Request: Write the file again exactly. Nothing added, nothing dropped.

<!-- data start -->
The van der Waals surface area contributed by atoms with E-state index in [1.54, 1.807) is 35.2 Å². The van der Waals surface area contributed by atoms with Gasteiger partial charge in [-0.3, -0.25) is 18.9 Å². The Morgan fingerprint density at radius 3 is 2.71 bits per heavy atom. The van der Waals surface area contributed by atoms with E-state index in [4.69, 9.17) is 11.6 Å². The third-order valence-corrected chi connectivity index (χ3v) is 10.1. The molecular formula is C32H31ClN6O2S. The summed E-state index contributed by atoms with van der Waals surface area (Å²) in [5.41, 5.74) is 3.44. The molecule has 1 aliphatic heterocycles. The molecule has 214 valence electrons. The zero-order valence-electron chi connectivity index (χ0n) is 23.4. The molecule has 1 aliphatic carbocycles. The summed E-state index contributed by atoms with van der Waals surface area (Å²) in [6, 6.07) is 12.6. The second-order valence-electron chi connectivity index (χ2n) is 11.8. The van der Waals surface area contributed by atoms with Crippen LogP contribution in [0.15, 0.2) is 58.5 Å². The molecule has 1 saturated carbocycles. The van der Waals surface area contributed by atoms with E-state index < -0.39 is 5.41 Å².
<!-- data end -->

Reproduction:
The van der Waals surface area contributed by atoms with E-state index in [1.54, 1.807) is 35.2 Å². The van der Waals surface area contributed by atoms with Gasteiger partial charge in [-0.3, -0.25) is 18.9 Å². The Morgan fingerprint density at radius 3 is 2.71 bits per heavy atom. The van der Waals surface area contributed by atoms with E-state index in [4.69, 9.17) is 11.6 Å². The third-order valence-corrected chi connectivity index (χ3v) is 10.1. The molecular formula is C32H31ClN6O2S. The summed E-state index contributed by atoms with van der Waals surface area (Å²) in [5.41, 5.74) is 3.44. The molecule has 1 aliphatic heterocycles. The molecule has 214 valence electrons. The zero-order valence-electron chi connectivity index (χ0n) is 23.4. The molecule has 1 aliphatic carbocycles. The summed E-state index contributed by atoms with van der Waals surface area (Å²) in [6, 6.07) is 12.6. The second-order valence-electron chi connectivity index (χ2n) is 11.8. The van der Waals surface area contributed by atoms with Crippen LogP contribution in [0.15, 0.2) is 58.5 Å². The molecule has 1 saturated carbocycles. The van der Waals surface area contributed by atoms with E-state index < -0.39 is 5.41 Å².